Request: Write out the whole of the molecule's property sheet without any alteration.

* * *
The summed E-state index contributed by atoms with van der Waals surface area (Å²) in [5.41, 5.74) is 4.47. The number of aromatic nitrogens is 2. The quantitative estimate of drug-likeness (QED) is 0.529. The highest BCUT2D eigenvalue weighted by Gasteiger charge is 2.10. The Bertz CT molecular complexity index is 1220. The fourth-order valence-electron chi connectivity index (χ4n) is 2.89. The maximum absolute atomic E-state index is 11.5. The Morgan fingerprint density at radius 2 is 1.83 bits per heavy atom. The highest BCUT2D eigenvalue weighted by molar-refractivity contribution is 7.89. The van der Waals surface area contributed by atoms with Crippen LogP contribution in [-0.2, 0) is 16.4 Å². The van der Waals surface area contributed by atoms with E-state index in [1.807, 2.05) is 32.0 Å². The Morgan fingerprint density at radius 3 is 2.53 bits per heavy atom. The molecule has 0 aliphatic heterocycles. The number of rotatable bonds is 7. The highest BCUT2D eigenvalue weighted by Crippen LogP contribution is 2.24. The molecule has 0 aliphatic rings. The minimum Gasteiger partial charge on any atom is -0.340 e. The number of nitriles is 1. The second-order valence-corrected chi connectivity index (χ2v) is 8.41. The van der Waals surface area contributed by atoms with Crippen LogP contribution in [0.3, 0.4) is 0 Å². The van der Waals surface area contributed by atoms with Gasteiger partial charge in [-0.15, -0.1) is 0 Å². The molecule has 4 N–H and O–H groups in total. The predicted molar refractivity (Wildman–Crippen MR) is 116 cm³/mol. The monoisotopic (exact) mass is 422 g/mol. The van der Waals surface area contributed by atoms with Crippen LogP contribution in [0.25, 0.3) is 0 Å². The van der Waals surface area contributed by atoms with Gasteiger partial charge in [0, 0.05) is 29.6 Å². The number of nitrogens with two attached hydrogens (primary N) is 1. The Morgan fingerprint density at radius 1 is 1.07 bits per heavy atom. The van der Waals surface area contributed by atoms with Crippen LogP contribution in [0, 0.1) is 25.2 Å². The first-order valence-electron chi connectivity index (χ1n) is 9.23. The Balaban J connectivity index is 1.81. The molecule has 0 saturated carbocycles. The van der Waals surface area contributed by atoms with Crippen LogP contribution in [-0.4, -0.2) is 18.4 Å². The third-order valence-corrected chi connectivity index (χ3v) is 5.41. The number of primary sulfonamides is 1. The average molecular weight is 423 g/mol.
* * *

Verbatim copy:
The summed E-state index contributed by atoms with van der Waals surface area (Å²) in [5.41, 5.74) is 4.47. The number of aromatic nitrogens is 2. The quantitative estimate of drug-likeness (QED) is 0.529. The highest BCUT2D eigenvalue weighted by Gasteiger charge is 2.10. The Bertz CT molecular complexity index is 1220. The fourth-order valence-electron chi connectivity index (χ4n) is 2.89. The maximum absolute atomic E-state index is 11.5. The Morgan fingerprint density at radius 2 is 1.83 bits per heavy atom. The highest BCUT2D eigenvalue weighted by molar-refractivity contribution is 7.89. The van der Waals surface area contributed by atoms with Crippen LogP contribution in [-0.2, 0) is 16.4 Å². The van der Waals surface area contributed by atoms with E-state index in [1.807, 2.05) is 32.0 Å². The Morgan fingerprint density at radius 3 is 2.53 bits per heavy atom. The molecule has 0 aliphatic heterocycles. The number of rotatable bonds is 7. The highest BCUT2D eigenvalue weighted by Crippen LogP contribution is 2.24. The molecule has 0 aliphatic rings. The minimum Gasteiger partial charge on any atom is -0.340 e. The number of nitriles is 1. The second-order valence-corrected chi connectivity index (χ2v) is 8.41. The van der Waals surface area contributed by atoms with Crippen LogP contribution in [0.3, 0.4) is 0 Å². The van der Waals surface area contributed by atoms with Gasteiger partial charge in [-0.15, -0.1) is 0 Å². The molecule has 4 N–H and O–H groups in total. The predicted molar refractivity (Wildman–Crippen MR) is 116 cm³/mol. The monoisotopic (exact) mass is 422 g/mol. The van der Waals surface area contributed by atoms with Crippen LogP contribution in [0.25, 0.3) is 0 Å². The van der Waals surface area contributed by atoms with Gasteiger partial charge in [0, 0.05) is 29.6 Å². The number of nitrogens with two attached hydrogens (primary N) is 1. The Morgan fingerprint density at radius 1 is 1.07 bits per heavy atom. The van der Waals surface area contributed by atoms with Crippen LogP contribution in [0, 0.1) is 25.2 Å². The first-order valence-electron chi connectivity index (χ1n) is 9.23. The Balaban J connectivity index is 1.81. The molecule has 0 saturated carbocycles. The van der Waals surface area contributed by atoms with Crippen LogP contribution in [-0.4, -0.2) is 18.4 Å². The third-order valence-corrected chi connectivity index (χ3v) is 5.41. The number of primary sulfonamides is 1. The average molecular weight is 423 g/mol.